federal lawsuits if you sue somebody

from another state

that goes to the federal court if

somebody from another state sues you

it's a federal court so federal crimes

and federal

lawsuits if you file a

gender discrimination uh lawsuit

under u.s law that would go to a federal

crime or any other kind of civil rights

laws lawsuits under federal law

would go through the federal courthouse

in toledo now next one

we actually get these in toledo not

every district court does

and i love these maritime suits

so any kind of lawsuits dealing with

stuff that happens on the high seas

goes to a federal court we in toledo

have

navigable water so we kind of have high

seas

in toledo going out into lake erie

because those ships that come into

the ports up by the i-75 bridge and the

ports out by

uh woodward and the coast guard station

and and the big tower on the east side

all those ships that come through toledo

they're not they're not just in ohio

right they're going through

um us waters they're going

uh from state to state many times from

country to country continent to

continent

um maritime suits go to the federal

courthouse which i think is super cool

because i frankly think

any judge who is going to hear a

maritime suit should probably have to

wear

uh a captain's hat like this the entire

time uh maybe we're not gonna go with

the whole british wig

but we darn well ought to go with the

captain's hat if you're gonna hear

maritime lawsuits

okay so the main thing that they hear in

the federal courthouse

is typically bankruptcy cases bankruptcy

is

a federal law okay and bankruptcy allows

you to

clear out your debts and then in return

you go like 10 years where you have

really bad credit

um bankruptcy is a really really useful

thing in a democracy

in any kind of capitalist democratic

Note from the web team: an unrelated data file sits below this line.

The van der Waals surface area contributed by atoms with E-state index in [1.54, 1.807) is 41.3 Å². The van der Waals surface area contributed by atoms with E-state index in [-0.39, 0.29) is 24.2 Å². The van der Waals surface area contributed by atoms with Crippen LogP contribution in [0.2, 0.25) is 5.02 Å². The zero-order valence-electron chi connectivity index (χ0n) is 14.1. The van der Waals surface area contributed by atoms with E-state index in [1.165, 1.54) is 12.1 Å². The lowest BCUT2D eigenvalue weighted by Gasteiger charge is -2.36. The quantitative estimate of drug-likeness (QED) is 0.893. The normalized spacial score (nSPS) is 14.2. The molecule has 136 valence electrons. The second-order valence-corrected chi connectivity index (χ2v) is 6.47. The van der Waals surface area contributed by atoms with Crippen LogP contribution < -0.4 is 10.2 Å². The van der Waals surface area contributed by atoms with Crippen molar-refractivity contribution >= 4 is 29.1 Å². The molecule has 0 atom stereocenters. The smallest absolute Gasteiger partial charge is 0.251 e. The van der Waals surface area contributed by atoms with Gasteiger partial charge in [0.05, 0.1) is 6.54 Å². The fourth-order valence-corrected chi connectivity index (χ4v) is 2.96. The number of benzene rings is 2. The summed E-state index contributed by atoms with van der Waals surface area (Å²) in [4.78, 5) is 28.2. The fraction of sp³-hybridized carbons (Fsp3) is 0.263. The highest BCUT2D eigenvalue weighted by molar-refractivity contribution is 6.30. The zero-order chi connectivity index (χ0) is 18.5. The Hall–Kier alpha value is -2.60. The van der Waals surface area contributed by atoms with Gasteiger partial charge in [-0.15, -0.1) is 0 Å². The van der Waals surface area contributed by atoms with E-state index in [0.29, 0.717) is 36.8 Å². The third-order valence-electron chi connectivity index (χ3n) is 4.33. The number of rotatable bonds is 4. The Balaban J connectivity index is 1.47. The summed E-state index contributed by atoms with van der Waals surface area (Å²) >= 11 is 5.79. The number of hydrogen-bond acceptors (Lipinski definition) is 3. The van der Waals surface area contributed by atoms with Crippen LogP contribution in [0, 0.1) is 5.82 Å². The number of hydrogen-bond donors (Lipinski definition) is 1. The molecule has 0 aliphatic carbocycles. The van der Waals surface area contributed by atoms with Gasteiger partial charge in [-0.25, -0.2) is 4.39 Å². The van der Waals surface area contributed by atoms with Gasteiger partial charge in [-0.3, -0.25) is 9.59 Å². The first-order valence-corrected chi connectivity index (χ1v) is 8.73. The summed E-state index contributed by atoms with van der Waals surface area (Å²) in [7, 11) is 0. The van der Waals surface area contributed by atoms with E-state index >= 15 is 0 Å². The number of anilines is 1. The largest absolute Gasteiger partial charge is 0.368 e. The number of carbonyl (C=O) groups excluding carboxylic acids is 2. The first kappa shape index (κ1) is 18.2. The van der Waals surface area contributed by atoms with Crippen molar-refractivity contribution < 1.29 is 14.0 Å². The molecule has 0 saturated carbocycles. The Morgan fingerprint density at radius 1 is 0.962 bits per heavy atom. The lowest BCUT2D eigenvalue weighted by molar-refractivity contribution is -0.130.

society

you need to have something like

bankruptcy law to deal

with situations that are otherwise

unsolvable

um and bankruptcies are the bulk of the

business that u.s district courts do

including in toledo mo they do so many

bankruptcy cases

that they don't do all of them at the

courthouse they do a lot of them in

offices sprinkled around the downtown

area

okay above the district courts district

course are the bottom period

pyramid uh next part of the pyramid is

the u.s courts of appeals now there are

only 13 of these so you had 94 of those

district courts now

you've got 13 courts of appeals that are

sometimes called the circuit courts

and circuit courts basically only hear

appeals from the u.s district courts so

there's

a decision from the u.s district court

somebody doesn't agree with it

they appeal it on a legal basis to the

next level it doesn't go to the supreme

court it goes to these regional courts

of appeals

again all the judges of the courts of

appeals are picked

by presidents of the united states

confirmed by the senate

finally you've got the supreme court at

the top and the supreme court

what do they hear it's a little

complicated um

and we'll get to that later next you've

got legislative courts and there aren't

many of these

there's nothing you get tested on but i

want to talk about them real quick

legislative courts are different from

constitutional courts legislative courts

are

created for really small peculiar weird

individual reasons

so we have securities arbitration court

in the united states

with a judge who hears cases dealing

with

like stock excuse me stocks and bonds

and people have disagreements about them

court of veterans appeals is a

legislative court that exists separate

from

the constitutional court system

territorial courts that hear things from

puerto rico guam um tinian

saipan uh american samoa

they those territorial courts exist

separately from

the rest of the constitutional court

system as well so i just wanted to

mention them real quickly

where did the court's power come from

well this is pretty interesting uh it's

a case

called marbury versus madison and the

madison here is somebody you've heard of

it's james madison

um in 1789 the judiciary act

that george washington signed gave the

supreme court the power

to force the executive branch to comply

with court orders

so it established a bunch of courts it

established procedures for

how many judges there were going to be

in certain places and then it also said

um the supreme court has the power to

force the executive branch to do stuff

that's going to be an important plot

point in just a little bit here

um what happens in the case of marbury

versus madison

that law is the background here's the

case um

john adams got beat like a cheap drum

in the election of 1796.